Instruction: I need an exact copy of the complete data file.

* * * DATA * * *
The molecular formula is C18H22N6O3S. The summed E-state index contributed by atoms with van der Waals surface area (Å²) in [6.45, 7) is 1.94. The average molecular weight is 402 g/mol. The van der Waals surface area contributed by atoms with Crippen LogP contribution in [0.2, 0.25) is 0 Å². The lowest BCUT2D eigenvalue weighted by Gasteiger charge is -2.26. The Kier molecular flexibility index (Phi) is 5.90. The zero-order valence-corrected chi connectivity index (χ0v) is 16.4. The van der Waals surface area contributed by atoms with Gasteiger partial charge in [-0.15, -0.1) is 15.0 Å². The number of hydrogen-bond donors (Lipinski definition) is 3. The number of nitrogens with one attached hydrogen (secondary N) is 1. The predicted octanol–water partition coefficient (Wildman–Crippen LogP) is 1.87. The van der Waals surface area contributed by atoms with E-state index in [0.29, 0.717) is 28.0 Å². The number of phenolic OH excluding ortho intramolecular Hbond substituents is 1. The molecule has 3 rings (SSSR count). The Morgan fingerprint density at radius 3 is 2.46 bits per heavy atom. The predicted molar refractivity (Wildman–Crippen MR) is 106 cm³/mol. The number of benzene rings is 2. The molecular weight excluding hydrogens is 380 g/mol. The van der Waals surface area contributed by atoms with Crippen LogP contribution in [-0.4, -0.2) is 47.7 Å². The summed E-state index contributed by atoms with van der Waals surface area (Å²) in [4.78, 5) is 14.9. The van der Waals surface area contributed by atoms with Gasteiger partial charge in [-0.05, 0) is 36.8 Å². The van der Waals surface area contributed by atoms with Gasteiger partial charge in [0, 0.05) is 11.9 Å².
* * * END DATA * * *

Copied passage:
The molecular formula is C18H22N6O3S. The summed E-state index contributed by atoms with van der Waals surface area (Å²) in [6.45, 7) is 1.94. The average molecular weight is 402 g/mol. The van der Waals surface area contributed by atoms with Crippen LogP contribution in [0.2, 0.25) is 0 Å². The lowest BCUT2D eigenvalue weighted by Gasteiger charge is -2.26. The Kier molecular flexibility index (Phi) is 5.90. The zero-order valence-corrected chi connectivity index (χ0v) is 16.4. The van der Waals surface area contributed by atoms with Gasteiger partial charge in [-0.15, -0.1) is 15.0 Å². The number of hydrogen-bond donors (Lipinski definition) is 3. The number of nitrogens with one attached hydrogen (secondary N) is 1. The predicted octanol–water partition coefficient (Wildman–Crippen LogP) is 1.87. The van der Waals surface area contributed by atoms with E-state index in [0.29, 0.717) is 28.0 Å². The number of phenolic OH excluding ortho intramolecular Hbond substituents is 1. The molecule has 3 rings (SSSR count). The Morgan fingerprint density at radius 3 is 2.46 bits per heavy atom. The predicted molar refractivity (Wildman–Crippen MR) is 106 cm³/mol. The number of benzene rings is 2. The molecular weight excluding hydrogens is 380 g/mol. The van der Waals surface area contributed by atoms with Crippen LogP contribution in [-0.4, -0.2) is 47.7 Å². The summed E-state index contributed by atoms with van der Waals surface area (Å²) in [4.78, 5) is 14.9. The van der Waals surface area contributed by atoms with Gasteiger partial charge in [-0.05, 0) is 36.8 Å². The van der Waals surface area contributed by atoms with Gasteiger partial charge in [0, 0.05) is 11.9 Å².